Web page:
Featured Research

from universities, journals, and other organizations

Last ancestor humans shared with worms had sophisticated brain, microRNAs show

Date:
February 2, 2010
Source:
European Molecular Biology Laboratory
Summary:
The last ancestor we shared with worms, which roamed the seas around 600 million years ago, may already have had a sophisticated brain. Fossils cannot give us this information, but scientists have obtained it by studying small molecules called microRNAs.

The marine ragworm Platynereis dumerilii.
Credit: Udo Ringeisen/EMBL

The last ancestor we shared with worms, which roamed the seas around 600 million years ago, may already have had a sophisticated brain that released hormones into the blood and was connected to various sensory organs. The evidence comes not from a newly found fossil but from the study of microRNAs -- small RNA molecules that regulate gene expression -- in animals alive today.

Scientists at the European Molecular Biology Laboratory (EMBL) in Heidelberg, Germany, have discovered that these molecules are found in the exact same tissues in animals as diverse as sea anemones, worms, and humans, hinting at an early origin of these tissues in animal evolution. Their findings, published in Nature, also open new avenues for studying the current functions of specific microRNAs.

Animals from different branches of the evolutionary tree -- different lineages -- possess specific microRNAs that evolved only in their lineage. But they also have microRNAs in common: ones which they inherited from their last common ancestor, and which have been conserved throughout animal evolution.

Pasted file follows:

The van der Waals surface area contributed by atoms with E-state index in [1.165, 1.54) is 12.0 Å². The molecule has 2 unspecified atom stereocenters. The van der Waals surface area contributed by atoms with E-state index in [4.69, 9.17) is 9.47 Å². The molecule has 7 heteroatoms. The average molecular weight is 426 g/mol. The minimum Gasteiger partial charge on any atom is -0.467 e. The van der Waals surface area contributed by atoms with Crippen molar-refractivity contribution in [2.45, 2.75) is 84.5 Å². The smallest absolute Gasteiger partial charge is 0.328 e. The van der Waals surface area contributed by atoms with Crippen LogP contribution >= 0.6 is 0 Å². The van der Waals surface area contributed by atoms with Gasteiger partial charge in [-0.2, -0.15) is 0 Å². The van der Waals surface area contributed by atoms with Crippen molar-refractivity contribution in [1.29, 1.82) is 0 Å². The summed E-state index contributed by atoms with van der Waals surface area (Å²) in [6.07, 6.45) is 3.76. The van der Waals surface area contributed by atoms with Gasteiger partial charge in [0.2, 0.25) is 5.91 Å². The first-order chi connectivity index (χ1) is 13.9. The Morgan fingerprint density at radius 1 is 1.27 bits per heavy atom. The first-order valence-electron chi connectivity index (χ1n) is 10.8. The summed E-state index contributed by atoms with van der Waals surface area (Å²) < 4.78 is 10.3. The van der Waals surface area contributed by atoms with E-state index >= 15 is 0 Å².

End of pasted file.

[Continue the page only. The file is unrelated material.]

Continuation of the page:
The EMBL scientists looked at the marine annelid Platynereis dumerilii, which is thought to have changed little over the past 600 million years. They visualised where these conserved microRNAs are expressed, and compared Platynereis with other animals. They found that in Platynereis these microRNAs are highly specific for certain tissues and cell types and, what is more, discovered that tissue specificity was conserved over hundreds of millions of years of evolutionary time.

The scientists reasoned that if an ancient microRNA is found in a specific part of the brain in one species and in a very similar location in another species, then this brain part probably already existed in the last common ancestor of those species. Thus, they were able to glean a glimpse of the past, an idea of some of the traits of the last common ancestor of worms and humans.

"By looking at where in the body different microRNAs evolved, we can build a picture of ancestors for which we have no fossils, and uncover traits that fossils simply cannot show us," says Detlev Arendt, who headed the study: "But uncovering where these ancient microRNAs are expressed in animals from different branches of the evolutionary tree has so far been very challenging."

"We found that annelids such as Platynereis and vertebrates such as ourselves share some microRNAs that are specific to the parts of the central nervous system that secrete hormones into the blood, and others that are restricted to other parts of the central or peripheral nervous systems, or to gut or musculature," explains Foteini Christodoulou, who carried out most of the experimental work. "This means that our last common ancestor already had all these structures."

Knowing where microRNAs were expressed in our ancestors could also help scientists understand the role of specific microRNA molecules today, as it gives them a clue of where to look.

"If a certain microRNA is known to have evolved in the gut, for instance, it is likely to still carry out a function there," explains EMBL scientist Peer Bork, who also contributed to the study. Next, Arendt and colleagues would like to investigate the exact function of each of these conserved microRNAs -- what genes they regulated, and what processes those genes were involved in -- in an attempt to determine what their role might have been in the ancient past.